You may also create the trust in a “second-to-die” method where children become beneficiaries only upon the death of both spouses.
The Life insurance trust is unusually used so that the life insurance proceeds are outside of an individual’s estate for estate tax purposes.
6. Special Needs Trust (Irrevocable)
If you have a loved one with special needs, you probably know that might qualify for certain governmental benefits or assistance.
Creating a trust with this loved one as a beneficiary is potentially tricky if you wish to include them as a beneficiary without hurting the benefits or assistance they receive from the government.
If this is your wish, then create a special needs trust. This is completely legal under the Social Security rules if the beneficiary cannot control the amount or frequency of the trust distributions.
This type of trust is especially useful for parents or guardians of a special needs child to ensure their child continues to receive all needed help and benefits if the parents or guardians pass away.
Start Your Estate Plan Today
Now that you have a basic understanding of the various types of trust documents you can create in your estate planning, get started today by finding an experienced attorney.
Become even more educated on estate planning and will creation by watching our free mini-workshops online.
So, you’ve established an estate plan. You may think you’re all set – that you have everything settled and prepared and you don’t have to worry about it anymore – but you would be wrong. According to this article by Forbes, a recent study shows that traditional estate planning will result in a 70% chance that your wealth will be lost by the second generation. If this reality concerns you, you should consider turning your estate plan into a legacy plan.
Legacy planning involves working with a team of advisors who will help propel you towards your goal of leaving a legacy behind for multiple generations. Unlike estate plans, legacy planning is more of a proactive process. While having a traditional estate plan is a good start, it should merely be used as the framework through which your legacy can evolve. Your legacy plan should be one that grows and progresses in sync with your life. Read more about the benefits of creating a legacy plan here.
Contact Rhodes Law Firm today to discuss your planning options.
Ask yourself this question: “How much is enough?”
You take care of your family, build a home, somehow amass a small (or large) stack of assets. What do you do with them when you die?
For many families, sharing their time, talents and resources with others is a way of life. If your children are adults and successful on their own, do you plan to provide adequate support for your children and continue giving to your causes?
An emotional connection to a charity that has touched your life in a meaningful way, loyalty to a school that guided on the path to success, or simply a worthy organization are all excellent reasons to give.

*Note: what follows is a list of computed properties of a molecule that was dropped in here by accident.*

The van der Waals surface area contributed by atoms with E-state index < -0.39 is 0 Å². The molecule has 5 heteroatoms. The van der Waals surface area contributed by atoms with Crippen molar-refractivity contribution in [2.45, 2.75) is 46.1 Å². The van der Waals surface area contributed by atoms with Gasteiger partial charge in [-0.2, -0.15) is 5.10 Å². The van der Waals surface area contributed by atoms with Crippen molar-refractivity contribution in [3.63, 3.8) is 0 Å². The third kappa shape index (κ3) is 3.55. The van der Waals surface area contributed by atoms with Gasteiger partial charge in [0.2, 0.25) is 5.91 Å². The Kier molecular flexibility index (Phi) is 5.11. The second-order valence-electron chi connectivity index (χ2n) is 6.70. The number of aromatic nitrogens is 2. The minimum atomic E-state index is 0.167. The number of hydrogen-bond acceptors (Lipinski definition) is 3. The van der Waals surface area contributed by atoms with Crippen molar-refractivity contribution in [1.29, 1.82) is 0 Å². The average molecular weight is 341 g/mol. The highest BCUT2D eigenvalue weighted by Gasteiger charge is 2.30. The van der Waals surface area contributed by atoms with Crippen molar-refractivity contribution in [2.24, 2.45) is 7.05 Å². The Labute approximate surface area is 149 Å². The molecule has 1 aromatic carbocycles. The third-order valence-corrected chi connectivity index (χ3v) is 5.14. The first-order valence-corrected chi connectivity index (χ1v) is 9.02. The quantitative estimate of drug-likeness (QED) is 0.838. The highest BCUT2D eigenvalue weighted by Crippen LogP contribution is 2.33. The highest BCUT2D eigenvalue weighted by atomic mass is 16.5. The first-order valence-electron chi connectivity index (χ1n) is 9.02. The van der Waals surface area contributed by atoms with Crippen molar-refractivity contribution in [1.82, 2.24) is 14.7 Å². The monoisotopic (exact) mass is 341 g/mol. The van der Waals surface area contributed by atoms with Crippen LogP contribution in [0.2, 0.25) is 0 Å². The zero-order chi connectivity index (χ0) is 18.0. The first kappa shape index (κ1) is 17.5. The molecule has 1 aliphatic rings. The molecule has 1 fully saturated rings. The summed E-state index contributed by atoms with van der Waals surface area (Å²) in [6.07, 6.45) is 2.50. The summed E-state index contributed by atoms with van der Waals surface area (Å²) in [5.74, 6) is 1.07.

Passing on your assets after death requires some advance planning. You don’t need to be a multimillionaire to make an impact. You have many choices to give within your estate plan. Some options for charitable giving have favorable tax advantages now and in the future.
Read on to learn more.
Make the Most of Your Legacy
Although death is something no one wants to think about, failure to put your estate in order can cause unnecessary costs. Preserve the maximum value of your estate by making a charitable gift at death through a will or trust.
This reduces the amount of the taxable estate, and thus any estate taxes that your children need to worry about.
Preplanning also reduces unnecessary drama and squabbles, the expenses of probate and uncertainty. If you own a business, estate planning affects not just your family, but the families of all of your employees and customers.
Use Life Insurance or a Charitable Gift Annuity
Integrated into your estate plan, a structured life insurance policy can equalize benefits to your heirs, pay for funeral or other expenses so that your estate assets pass as you see fit, or offer tax benefits in the present.
A Charitable Gift Annuity is a lump sum gift to a charity, with the gift being used to purchase an annuity. The annuity pays the donor a percentage of the gift during the donor’s lifetime and the charity gets the remainder after the donor’s death.
This way the donor has an income stream while living and a charitable gift is made after death.
An experienced estate planner can guide you on the proper way to designate insurance beneficiaries or structure an annuity to meet your needs.
Designate an Outright Gift
You can make charities your heirs. You can bequest a certain amount, designate a percentage of your estate or name a contingent beneficiary. You can update your will throughout your life whenever your family needs, priorities, and wishes change.
If you have no will to specify your instructions, state laws dictate where your property passes. In most cases, this would be first to a surviving spouse, then to your children, and then any other family in accordance with state law.
If you don’t leave a will and don’t have any living relatives, your estate could belong to the state.
Create a Charitable Remainder Trust